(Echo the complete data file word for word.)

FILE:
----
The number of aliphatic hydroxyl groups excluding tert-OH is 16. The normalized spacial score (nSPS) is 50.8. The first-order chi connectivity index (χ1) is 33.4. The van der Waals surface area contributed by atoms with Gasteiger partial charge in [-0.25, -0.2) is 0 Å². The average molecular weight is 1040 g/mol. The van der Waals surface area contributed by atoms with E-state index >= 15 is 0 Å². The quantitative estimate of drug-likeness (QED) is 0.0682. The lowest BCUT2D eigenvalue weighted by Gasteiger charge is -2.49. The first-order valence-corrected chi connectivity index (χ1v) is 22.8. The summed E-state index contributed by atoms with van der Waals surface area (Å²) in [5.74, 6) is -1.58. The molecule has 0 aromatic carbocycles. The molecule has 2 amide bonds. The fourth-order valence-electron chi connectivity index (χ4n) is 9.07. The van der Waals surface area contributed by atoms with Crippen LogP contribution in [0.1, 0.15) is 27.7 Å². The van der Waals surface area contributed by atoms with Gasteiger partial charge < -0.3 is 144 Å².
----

The number of aliphatic hydroxyl groups excluding tert-OH is 16. The normalized spacial score (nSPS) is 50.8. The first-order chi connectivity index (χ1) is 33.4. The van der Waals surface area contributed by atoms with Gasteiger partial charge in [-0.25, -0.2) is 0 Å². The average molecular weight is 1040 g/mol. The van der Waals surface area contributed by atoms with E-state index >= 15 is 0 Å². The quantitative estimate of drug-likeness (QED) is 0.0682. The lowest BCUT2D eigenvalue weighted by Gasteiger charge is -2.49. The first-order valence-corrected chi connectivity index (χ1v) is 22.8. The summed E-state index contributed by atoms with van der Waals surface area (Å²) in [5.74, 6) is -1.58. The molecule has 0 aromatic carbocycles. The molecule has 2 amide bonds. The fourth-order valence-electron chi connectivity index (χ4n) is 9.07. The van der Waals surface area contributed by atoms with Crippen LogP contribution in [0.1, 0.15) is 27.7 Å². The van der Waals surface area contributed by atoms with Gasteiger partial charge < -0.3 is 144 Å².